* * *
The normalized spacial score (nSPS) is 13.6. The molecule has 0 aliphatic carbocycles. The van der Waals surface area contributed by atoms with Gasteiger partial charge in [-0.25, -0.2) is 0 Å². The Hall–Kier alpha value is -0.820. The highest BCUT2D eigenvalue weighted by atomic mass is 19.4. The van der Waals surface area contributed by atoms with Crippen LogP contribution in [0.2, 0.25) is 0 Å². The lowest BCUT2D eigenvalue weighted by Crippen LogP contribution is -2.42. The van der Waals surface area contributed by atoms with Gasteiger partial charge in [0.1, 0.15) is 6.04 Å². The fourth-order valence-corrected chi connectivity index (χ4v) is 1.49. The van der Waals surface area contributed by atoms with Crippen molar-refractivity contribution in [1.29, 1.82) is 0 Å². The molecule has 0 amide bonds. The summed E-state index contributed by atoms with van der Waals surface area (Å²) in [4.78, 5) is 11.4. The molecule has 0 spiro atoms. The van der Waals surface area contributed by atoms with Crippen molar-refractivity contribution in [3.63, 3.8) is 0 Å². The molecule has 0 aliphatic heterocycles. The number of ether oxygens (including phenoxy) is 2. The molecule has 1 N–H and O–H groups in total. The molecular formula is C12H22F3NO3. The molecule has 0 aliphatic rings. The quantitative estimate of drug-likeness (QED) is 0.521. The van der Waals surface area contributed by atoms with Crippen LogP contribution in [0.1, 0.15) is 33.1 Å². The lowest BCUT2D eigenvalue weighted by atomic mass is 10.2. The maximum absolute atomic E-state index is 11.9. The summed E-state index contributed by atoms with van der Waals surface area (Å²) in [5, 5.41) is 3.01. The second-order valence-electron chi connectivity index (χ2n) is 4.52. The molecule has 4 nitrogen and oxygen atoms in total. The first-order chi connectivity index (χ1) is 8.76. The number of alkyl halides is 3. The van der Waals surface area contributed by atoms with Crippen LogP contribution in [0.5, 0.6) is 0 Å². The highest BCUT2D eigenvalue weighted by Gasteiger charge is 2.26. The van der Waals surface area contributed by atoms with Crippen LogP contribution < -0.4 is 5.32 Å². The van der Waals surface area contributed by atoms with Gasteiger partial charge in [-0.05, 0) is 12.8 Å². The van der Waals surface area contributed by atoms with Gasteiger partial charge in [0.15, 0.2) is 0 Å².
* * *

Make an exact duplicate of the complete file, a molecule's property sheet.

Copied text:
The normalized spacial score (nSPS) is 13.6. The molecule has 0 aliphatic carbocycles. The van der Waals surface area contributed by atoms with Gasteiger partial charge in [-0.25, -0.2) is 0 Å². The Hall–Kier alpha value is -0.820. The highest BCUT2D eigenvalue weighted by atomic mass is 19.4. The van der Waals surface area contributed by atoms with Crippen LogP contribution in [0.2, 0.25) is 0 Å². The lowest BCUT2D eigenvalue weighted by Crippen LogP contribution is -2.42. The van der Waals surface area contributed by atoms with Gasteiger partial charge in [0.1, 0.15) is 6.04 Å². The fourth-order valence-corrected chi connectivity index (χ4v) is 1.49. The van der Waals surface area contributed by atoms with Crippen molar-refractivity contribution in [1.29, 1.82) is 0 Å². The molecule has 0 amide bonds. The summed E-state index contributed by atoms with van der Waals surface area (Å²) in [4.78, 5) is 11.4. The molecule has 0 spiro atoms. The van der Waals surface area contributed by atoms with Crippen molar-refractivity contribution in [3.63, 3.8) is 0 Å². The molecule has 0 aliphatic heterocycles. The number of ether oxygens (including phenoxy) is 2. The molecule has 1 N–H and O–H groups in total. The molecular formula is C12H22F3NO3. The molecule has 0 aliphatic rings. The quantitative estimate of drug-likeness (QED) is 0.521. The van der Waals surface area contributed by atoms with Crippen LogP contribution in [0.1, 0.15) is 33.1 Å². The lowest BCUT2D eigenvalue weighted by atomic mass is 10.2. The maximum absolute atomic E-state index is 11.9. The summed E-state index contributed by atoms with van der Waals surface area (Å²) in [5, 5.41) is 3.01. The second-order valence-electron chi connectivity index (χ2n) is 4.52. The molecule has 4 nitrogen and oxygen atoms in total. The first-order chi connectivity index (χ1) is 8.76. The number of alkyl halides is 3. The van der Waals surface area contributed by atoms with Crippen LogP contribution in [0.5, 0.6) is 0 Å². The highest BCUT2D eigenvalue weighted by Gasteiger charge is 2.26. The van der Waals surface area contributed by atoms with Crippen LogP contribution < -0.4 is 5.32 Å². The van der Waals surface area contributed by atoms with Gasteiger partial charge in [-0.05, 0) is 12.8 Å². The van der Waals surface area contributed by atoms with Gasteiger partial charge in [0.15, 0.2) is 0 Å².